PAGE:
A good director has a point of view on all these questions because she keeps the vision of the film front and center. She knows how every one of these decisions will affect the vision.

Like the director of a film, the CEO is the final arbiter in startup, especially at the early stages. In order to make the multitude of decisions, she needs to have a very clear vision of what she is trying to achieve. Every decision either takes her towards her vision (slightly or bigly) or away from it.

If the vision for what you want to become is muddled, it becomes very hard to make decisions. You always want optionality—to keep all options open, because you don’t know where you are headed.

That is impossible on a film set, because most films are shot in 30 days or less. It’s not impossible in a startup, because you can always defer the decision. But doing so will put the startup at risk of not executing or of muddled execution that leads to failure.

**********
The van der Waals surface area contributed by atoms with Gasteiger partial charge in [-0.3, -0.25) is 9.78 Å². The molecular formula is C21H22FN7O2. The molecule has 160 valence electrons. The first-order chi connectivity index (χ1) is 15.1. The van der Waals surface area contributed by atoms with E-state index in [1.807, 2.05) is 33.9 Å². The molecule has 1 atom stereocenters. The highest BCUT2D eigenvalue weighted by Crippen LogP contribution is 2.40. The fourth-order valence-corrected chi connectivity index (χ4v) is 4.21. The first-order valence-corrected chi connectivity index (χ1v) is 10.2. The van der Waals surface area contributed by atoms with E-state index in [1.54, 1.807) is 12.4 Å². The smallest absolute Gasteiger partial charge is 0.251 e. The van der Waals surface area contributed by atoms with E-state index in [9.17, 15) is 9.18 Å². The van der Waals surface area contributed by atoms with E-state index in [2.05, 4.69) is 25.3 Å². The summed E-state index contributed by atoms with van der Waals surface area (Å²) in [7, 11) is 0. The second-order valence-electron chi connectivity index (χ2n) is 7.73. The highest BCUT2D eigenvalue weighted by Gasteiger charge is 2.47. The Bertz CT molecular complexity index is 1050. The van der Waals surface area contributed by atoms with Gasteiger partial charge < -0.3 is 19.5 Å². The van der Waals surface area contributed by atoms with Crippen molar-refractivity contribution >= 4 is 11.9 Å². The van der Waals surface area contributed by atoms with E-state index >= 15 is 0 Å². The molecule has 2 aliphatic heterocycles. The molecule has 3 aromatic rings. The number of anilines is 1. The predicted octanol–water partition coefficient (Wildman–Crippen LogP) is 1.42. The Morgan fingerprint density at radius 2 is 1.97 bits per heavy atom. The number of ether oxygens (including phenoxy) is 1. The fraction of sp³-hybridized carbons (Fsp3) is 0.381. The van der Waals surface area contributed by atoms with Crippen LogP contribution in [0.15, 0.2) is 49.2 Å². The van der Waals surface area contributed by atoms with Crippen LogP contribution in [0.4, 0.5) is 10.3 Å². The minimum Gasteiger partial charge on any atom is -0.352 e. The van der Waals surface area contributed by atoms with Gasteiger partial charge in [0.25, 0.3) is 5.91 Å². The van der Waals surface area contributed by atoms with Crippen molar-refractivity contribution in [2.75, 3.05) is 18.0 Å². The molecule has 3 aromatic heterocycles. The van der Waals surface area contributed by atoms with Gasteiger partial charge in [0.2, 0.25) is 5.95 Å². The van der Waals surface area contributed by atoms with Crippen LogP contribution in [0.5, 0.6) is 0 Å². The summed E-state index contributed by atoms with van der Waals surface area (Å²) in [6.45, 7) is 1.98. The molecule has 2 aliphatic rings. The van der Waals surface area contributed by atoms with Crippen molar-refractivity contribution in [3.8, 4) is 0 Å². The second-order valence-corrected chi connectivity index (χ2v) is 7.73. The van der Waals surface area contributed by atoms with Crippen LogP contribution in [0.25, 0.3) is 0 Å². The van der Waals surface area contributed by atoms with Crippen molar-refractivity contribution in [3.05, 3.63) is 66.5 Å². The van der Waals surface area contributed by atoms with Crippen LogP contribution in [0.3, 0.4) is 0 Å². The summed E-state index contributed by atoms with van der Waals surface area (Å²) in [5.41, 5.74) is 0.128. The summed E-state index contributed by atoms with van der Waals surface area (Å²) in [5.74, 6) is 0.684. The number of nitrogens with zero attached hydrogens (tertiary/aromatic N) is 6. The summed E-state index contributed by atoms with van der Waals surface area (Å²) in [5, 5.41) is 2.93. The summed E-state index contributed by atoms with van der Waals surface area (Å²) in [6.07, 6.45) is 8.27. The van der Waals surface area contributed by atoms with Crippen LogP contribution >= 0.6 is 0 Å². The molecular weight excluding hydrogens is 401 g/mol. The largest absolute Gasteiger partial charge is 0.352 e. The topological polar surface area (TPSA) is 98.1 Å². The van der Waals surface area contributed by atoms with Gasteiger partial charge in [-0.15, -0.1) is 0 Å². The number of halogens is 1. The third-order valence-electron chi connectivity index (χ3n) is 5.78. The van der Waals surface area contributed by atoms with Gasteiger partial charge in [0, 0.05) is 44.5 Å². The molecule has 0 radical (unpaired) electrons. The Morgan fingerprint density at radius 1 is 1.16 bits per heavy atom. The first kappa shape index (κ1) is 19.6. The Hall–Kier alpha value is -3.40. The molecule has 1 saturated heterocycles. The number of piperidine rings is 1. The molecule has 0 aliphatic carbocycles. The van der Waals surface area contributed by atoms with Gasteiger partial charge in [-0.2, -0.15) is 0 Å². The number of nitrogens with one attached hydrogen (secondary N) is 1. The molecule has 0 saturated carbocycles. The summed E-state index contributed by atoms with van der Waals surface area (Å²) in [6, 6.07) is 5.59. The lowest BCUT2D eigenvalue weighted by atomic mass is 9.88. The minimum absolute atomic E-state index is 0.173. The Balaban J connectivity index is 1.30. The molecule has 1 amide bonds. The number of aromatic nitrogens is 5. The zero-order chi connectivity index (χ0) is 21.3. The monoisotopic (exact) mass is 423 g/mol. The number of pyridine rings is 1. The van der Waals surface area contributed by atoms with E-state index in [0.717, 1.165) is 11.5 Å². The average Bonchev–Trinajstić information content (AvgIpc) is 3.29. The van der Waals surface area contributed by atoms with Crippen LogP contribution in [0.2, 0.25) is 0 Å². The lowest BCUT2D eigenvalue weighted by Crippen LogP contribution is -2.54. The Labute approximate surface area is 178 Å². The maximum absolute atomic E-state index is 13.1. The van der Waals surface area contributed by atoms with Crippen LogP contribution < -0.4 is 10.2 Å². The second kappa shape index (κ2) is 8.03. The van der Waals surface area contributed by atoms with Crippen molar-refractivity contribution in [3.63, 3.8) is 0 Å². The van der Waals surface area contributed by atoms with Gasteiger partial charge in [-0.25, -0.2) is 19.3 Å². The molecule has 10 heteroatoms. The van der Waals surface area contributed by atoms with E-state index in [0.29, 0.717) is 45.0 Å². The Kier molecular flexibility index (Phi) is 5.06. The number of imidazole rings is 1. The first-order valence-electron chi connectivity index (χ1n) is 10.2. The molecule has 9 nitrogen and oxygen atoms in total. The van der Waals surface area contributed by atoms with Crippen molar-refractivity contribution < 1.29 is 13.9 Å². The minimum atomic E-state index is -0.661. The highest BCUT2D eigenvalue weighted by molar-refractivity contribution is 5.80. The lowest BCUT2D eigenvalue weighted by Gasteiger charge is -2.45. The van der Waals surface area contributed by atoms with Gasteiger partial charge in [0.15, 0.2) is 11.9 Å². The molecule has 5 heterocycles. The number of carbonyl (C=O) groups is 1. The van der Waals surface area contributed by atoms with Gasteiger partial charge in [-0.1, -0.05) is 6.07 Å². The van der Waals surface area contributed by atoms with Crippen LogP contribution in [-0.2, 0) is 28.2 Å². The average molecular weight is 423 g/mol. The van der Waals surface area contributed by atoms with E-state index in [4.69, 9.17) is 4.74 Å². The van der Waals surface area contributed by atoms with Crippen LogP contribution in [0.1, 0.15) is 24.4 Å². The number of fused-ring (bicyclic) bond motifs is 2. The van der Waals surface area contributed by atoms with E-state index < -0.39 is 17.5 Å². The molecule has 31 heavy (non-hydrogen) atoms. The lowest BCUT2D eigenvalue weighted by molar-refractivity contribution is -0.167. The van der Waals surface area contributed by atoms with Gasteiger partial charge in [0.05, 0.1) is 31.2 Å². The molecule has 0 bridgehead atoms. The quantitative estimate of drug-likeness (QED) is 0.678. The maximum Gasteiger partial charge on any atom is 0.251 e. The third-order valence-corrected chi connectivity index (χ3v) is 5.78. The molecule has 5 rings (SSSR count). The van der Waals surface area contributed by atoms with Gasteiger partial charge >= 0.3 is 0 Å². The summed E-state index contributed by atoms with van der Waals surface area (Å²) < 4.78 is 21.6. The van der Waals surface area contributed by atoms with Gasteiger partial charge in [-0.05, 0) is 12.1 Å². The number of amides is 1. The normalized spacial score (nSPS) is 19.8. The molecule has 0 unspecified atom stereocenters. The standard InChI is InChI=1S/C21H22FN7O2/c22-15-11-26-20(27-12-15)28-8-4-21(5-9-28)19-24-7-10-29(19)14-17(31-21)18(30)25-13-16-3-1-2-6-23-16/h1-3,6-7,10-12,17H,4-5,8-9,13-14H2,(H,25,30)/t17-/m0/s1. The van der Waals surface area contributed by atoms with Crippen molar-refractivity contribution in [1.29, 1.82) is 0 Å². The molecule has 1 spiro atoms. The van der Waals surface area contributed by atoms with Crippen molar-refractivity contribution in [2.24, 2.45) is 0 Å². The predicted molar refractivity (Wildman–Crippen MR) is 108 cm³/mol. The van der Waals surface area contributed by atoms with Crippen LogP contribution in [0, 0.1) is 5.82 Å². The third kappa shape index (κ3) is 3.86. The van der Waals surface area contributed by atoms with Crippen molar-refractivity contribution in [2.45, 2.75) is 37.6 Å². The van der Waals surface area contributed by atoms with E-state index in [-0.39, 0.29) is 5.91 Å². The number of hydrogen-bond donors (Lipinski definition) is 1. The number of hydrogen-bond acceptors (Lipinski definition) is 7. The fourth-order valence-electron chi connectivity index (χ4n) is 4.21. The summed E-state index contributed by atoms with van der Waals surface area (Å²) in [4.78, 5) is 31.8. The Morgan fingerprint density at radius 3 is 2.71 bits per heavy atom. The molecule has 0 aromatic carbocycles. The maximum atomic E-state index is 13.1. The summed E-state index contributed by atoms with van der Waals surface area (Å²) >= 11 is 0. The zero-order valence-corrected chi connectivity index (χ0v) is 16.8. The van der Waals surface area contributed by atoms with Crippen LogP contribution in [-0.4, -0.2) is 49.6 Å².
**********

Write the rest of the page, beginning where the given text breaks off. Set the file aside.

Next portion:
To keep your eyes on the prize, you need to know what the prize looks like and which direction you need to go to find the prize.

Director Ava DuVernay with Cinematographer Bradford Young

You also need to know the fundamental underlying tenets that will help you achieve your goal. For example, at eBay, one unbreakable tenet was always “level playing field”, meaning that every seller, whether a big company or your next-door neighbor, would be subject to the same rules. Another was that eBay would not touch the items, thus keeping it a purely person-to-person marketplace. When opportunities came up, it was easy to evaluate against these (and other core) tenets and determine if they kept us moving towards our vision.